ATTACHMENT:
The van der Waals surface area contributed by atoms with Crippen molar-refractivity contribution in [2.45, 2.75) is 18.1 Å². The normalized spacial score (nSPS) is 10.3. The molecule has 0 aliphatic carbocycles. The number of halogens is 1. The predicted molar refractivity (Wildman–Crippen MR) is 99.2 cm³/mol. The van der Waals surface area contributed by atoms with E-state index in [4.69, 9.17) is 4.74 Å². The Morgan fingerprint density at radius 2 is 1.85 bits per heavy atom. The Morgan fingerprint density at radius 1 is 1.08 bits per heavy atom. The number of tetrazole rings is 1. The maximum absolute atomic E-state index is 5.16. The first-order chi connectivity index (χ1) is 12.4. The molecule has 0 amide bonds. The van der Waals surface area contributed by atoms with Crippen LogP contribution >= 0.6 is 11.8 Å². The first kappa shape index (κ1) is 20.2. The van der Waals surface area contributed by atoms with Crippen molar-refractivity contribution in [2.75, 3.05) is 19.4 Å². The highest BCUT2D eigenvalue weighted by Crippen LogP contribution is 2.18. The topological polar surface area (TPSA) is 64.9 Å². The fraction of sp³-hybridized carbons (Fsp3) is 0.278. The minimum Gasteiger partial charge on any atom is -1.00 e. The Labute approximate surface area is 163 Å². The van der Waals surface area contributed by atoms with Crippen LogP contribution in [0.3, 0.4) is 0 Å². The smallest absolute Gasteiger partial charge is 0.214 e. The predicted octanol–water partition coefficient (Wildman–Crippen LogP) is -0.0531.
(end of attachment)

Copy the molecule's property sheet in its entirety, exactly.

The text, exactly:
The van der Waals surface area contributed by atoms with Crippen molar-refractivity contribution in [2.45, 2.75) is 18.1 Å². The normalized spacial score (nSPS) is 10.3. The molecule has 0 aliphatic carbocycles. The number of halogens is 1. The predicted molar refractivity (Wildman–Crippen MR) is 99.2 cm³/mol. The van der Waals surface area contributed by atoms with E-state index in [4.69, 9.17) is 4.74 Å². The Morgan fingerprint density at radius 2 is 1.85 bits per heavy atom. The Morgan fingerprint density at radius 1 is 1.08 bits per heavy atom. The number of tetrazole rings is 1. The maximum absolute atomic E-state index is 5.16. The first-order chi connectivity index (χ1) is 12.4. The molecule has 0 amide bonds. The van der Waals surface area contributed by atoms with Crippen LogP contribution >= 0.6 is 11.8 Å². The first kappa shape index (κ1) is 20.2. The van der Waals surface area contributed by atoms with Crippen molar-refractivity contribution in [2.75, 3.05) is 19.4 Å². The highest BCUT2D eigenvalue weighted by Crippen LogP contribution is 2.18. The topological polar surface area (TPSA) is 64.9 Å². The fraction of sp³-hybridized carbons (Fsp3) is 0.278. The minimum Gasteiger partial charge on any atom is -1.00 e. The Labute approximate surface area is 163 Å². The van der Waals surface area contributed by atoms with Crippen LogP contribution in [0.3, 0.4) is 0 Å². The smallest absolute Gasteiger partial charge is 0.214 e. The predicted octanol–water partition coefficient (Wildman–Crippen LogP) is -0.0531.